Vote deferred on whether to accept grads from school that discriminates against gay people
The Law Society of Newfoundland and Labrador has made a decision on whether or not to accept graduates from a proposed law school that doesn’t tolerate homosexuality.
And its decision is not to make one — at least not yet.
In a meeting held Friday in St. John’s, the association’s benchers — similar to a board of directors — were supposed to vote on whether to allow graduates from a proposed law school at Trinity Western University (TWU) in Langley, B.C., to practise here.
The university plans to open its law school in 2016.
In May, TWU announced it is launching lawsuits in Ontario and Nova Scotia, where the provincial bar associations have voted not to accredit graduates.
So on Wednesday, benchers here agreed to defer making a final decision until those legal actions have concluded.
While TWU — a privately owned Christian school — has been lauded for its quality academic and athletic programs, its strict religious rules have triggered controversy across Canada.
TWU requires students and staff to sign a “Community Covenant,” a contractual agreement that includes a provision prohibiting “sexual intimacy that violates the sacredness of marriage between a man and a woman.”
Many groups across Canada are appalled that provinces would even consider accepting law students from a school that discriminates based on sexual orientation. They call it institutional bullying.
Others say rejecting those graduates would penalize students for their religious beliefs.
The 21 benchers in this province, including four laypeople, are taking a wait-and-see approach.
Brenda Grimes, executive director of the law society in this province, which regulates the practice of legal professionals, opted not to comment when contacted by The Telegram Wednesday.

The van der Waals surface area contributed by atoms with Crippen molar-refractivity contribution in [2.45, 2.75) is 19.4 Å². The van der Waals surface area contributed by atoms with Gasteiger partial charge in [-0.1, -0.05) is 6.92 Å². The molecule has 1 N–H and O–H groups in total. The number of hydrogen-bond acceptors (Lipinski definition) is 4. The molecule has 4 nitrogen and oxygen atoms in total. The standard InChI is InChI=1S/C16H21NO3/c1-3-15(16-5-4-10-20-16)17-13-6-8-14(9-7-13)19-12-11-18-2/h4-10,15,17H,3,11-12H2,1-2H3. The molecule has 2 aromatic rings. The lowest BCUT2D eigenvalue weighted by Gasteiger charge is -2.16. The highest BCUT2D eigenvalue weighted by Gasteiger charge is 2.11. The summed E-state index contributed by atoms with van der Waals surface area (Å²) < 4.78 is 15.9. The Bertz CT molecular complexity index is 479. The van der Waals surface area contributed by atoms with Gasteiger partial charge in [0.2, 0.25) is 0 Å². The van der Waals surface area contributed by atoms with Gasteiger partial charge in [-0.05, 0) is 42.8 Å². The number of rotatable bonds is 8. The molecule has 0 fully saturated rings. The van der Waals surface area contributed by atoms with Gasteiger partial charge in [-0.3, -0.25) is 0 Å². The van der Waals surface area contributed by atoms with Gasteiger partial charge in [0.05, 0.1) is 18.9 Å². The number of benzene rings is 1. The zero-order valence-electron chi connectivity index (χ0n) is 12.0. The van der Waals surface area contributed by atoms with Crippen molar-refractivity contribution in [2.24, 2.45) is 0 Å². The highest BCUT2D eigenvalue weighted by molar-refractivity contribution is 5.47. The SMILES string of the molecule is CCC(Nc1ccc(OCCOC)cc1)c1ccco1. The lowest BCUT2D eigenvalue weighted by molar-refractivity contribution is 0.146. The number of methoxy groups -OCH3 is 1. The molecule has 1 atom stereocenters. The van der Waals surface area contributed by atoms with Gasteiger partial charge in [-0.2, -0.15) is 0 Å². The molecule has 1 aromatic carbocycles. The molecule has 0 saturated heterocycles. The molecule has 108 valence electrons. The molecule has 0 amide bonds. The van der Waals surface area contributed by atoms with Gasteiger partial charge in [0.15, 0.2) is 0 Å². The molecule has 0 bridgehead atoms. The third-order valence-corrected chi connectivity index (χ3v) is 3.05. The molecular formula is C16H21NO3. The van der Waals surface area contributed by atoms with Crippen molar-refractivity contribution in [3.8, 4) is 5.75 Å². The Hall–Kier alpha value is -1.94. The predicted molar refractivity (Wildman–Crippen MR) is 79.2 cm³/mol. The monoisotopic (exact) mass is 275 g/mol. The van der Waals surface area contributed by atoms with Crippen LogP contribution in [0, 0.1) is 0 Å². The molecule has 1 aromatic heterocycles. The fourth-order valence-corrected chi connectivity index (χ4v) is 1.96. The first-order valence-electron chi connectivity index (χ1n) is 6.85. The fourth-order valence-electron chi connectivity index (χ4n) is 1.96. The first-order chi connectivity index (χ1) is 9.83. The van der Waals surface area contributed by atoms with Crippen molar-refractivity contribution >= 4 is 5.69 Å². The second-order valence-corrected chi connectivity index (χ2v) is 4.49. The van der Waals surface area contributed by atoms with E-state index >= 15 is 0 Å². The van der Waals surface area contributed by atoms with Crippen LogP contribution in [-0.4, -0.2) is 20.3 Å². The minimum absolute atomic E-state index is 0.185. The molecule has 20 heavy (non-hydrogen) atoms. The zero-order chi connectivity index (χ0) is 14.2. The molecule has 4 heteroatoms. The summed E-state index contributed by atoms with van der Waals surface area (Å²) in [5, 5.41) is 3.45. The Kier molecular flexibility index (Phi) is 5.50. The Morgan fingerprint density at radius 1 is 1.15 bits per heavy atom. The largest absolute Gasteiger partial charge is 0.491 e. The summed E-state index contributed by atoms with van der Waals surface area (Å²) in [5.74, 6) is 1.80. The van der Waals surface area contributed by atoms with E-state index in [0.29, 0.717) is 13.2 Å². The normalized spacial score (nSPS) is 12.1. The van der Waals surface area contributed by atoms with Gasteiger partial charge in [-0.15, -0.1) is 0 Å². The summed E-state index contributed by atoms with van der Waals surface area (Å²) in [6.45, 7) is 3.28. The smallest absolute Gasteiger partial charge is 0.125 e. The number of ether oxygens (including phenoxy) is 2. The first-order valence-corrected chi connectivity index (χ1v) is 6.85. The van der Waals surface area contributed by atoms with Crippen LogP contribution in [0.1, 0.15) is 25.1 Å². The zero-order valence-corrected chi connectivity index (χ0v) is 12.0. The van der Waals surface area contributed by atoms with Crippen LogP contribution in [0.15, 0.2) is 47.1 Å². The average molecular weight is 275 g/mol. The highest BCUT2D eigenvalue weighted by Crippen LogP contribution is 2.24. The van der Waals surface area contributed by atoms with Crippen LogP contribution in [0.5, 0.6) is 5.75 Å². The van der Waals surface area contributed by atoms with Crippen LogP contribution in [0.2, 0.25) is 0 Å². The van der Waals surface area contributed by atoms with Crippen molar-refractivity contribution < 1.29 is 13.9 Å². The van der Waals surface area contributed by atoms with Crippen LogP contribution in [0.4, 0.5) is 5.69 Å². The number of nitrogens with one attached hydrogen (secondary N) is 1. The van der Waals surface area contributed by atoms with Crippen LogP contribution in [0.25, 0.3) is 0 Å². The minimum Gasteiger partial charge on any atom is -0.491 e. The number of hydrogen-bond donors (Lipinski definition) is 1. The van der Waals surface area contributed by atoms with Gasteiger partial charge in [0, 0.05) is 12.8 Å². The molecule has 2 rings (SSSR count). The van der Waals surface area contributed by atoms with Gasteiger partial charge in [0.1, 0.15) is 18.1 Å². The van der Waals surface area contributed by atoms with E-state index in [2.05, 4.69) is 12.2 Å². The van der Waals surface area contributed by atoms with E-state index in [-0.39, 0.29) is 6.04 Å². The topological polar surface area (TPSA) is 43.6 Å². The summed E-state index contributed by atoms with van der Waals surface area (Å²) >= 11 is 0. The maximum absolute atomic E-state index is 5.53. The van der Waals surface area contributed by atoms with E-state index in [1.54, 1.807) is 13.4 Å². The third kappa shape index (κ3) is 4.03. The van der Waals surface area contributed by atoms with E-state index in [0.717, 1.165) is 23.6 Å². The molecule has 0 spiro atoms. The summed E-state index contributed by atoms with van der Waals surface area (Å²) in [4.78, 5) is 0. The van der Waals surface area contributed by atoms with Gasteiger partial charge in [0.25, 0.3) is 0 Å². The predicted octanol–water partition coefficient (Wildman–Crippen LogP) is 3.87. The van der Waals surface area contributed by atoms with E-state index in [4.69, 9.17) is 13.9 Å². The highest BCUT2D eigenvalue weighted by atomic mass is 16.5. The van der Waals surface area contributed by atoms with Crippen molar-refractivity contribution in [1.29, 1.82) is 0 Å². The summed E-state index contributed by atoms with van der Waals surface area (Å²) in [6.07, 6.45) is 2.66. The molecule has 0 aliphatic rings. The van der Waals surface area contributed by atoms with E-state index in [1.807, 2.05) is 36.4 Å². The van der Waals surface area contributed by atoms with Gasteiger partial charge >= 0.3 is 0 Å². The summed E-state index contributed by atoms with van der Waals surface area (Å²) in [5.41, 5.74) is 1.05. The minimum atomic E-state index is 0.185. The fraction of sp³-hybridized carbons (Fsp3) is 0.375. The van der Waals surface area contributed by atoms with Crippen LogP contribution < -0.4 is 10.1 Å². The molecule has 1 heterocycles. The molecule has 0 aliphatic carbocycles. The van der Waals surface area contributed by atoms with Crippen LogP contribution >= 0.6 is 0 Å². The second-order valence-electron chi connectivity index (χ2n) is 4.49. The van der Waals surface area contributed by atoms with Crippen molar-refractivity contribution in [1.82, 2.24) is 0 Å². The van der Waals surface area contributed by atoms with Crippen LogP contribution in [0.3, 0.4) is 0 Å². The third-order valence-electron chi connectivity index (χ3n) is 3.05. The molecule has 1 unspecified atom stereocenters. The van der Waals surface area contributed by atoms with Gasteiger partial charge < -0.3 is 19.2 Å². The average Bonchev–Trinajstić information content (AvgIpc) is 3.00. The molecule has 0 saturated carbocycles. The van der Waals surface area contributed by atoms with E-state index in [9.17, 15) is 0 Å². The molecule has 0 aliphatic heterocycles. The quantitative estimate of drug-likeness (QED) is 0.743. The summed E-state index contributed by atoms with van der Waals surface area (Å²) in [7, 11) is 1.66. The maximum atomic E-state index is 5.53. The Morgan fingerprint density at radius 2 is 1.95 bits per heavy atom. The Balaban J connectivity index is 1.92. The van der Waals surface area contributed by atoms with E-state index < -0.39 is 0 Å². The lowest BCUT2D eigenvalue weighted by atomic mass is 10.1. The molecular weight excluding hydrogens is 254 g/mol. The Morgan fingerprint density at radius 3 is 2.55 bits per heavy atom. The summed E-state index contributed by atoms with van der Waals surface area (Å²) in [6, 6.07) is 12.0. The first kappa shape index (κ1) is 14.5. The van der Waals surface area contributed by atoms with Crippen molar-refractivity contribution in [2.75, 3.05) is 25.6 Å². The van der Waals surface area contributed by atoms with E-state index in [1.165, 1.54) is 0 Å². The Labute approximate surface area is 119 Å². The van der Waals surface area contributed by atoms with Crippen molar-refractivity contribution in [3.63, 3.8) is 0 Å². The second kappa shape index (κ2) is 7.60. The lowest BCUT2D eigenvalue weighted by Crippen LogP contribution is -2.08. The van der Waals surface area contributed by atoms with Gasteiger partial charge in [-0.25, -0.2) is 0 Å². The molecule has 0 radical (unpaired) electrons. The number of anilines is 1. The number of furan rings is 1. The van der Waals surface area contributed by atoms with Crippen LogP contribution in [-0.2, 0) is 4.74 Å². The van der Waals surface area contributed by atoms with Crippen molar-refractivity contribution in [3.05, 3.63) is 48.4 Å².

Instead, June Perry, who handles communications for the law society, referred The Telegram to the society’s website for its official statement.
“They have nothing else to say at this time,” Perry said.
In the website’s statement, the society said since the issue involves competing Canadian Charter of Rights and Freedoms, it may ultimately be determined by the Supreme Court of Canada.
It added that the Federation of Law Societies of Canada is forming a committee to review all the national requirements.
“The legal questions regarding discrimination are not simple and will be debated at a national level through the court processes already engaged,” the website states.
“A further review of the national requirements is underway. The law society is committed to a national approach on the issue and, like everyone else, awaits guidance from those initiatives. TWU is not expected to produce graduates from a law school program until 2019 at the earliest.
“Under these circumstances, benchers resolved to place the question on whether graduates of TWU law school will be accepted for admission to the Law Society of Newfoundland and Labrador as student-at-law, in abeyance.”
The Law Society of Upper Canada — Ontario’s regulatory body —voted 28-21 to deny TWU graduates from practising in that province. Many of its members condemned the TWU’s policy, calling it “abhorrent.”
The Nova Scotia Barristers Society conditionally voted to approve accreditation of TWU’s law school — but only if it drops the policy prohibiting same-sex intimacy.
The Law Society of British Columbia had originally voted 20-6 to approve lawyers from TWU. However, it agreed to hold another vote after overwhelming backlash from the legal community, calling for the society to withdraw its approval.
In the second vote, held this week, B.C. lawyers overwhelmingly voted — by a margin of 3,210 to 968 — to reject TWU’s plans to open a law school.
While the result is not binding, it could influence the benchers’ decision and help rebuke the school’s policies.
The Law Society of New Brunswick is expected to vote June 27.
In 2001, the Supreme Court of Canada ruled that B.C. could not refuse to accredit teaching graduates from TWU because of its covenant.
However, some believe that decision would be different if voted on today, because gay and lesbian rights have advanced.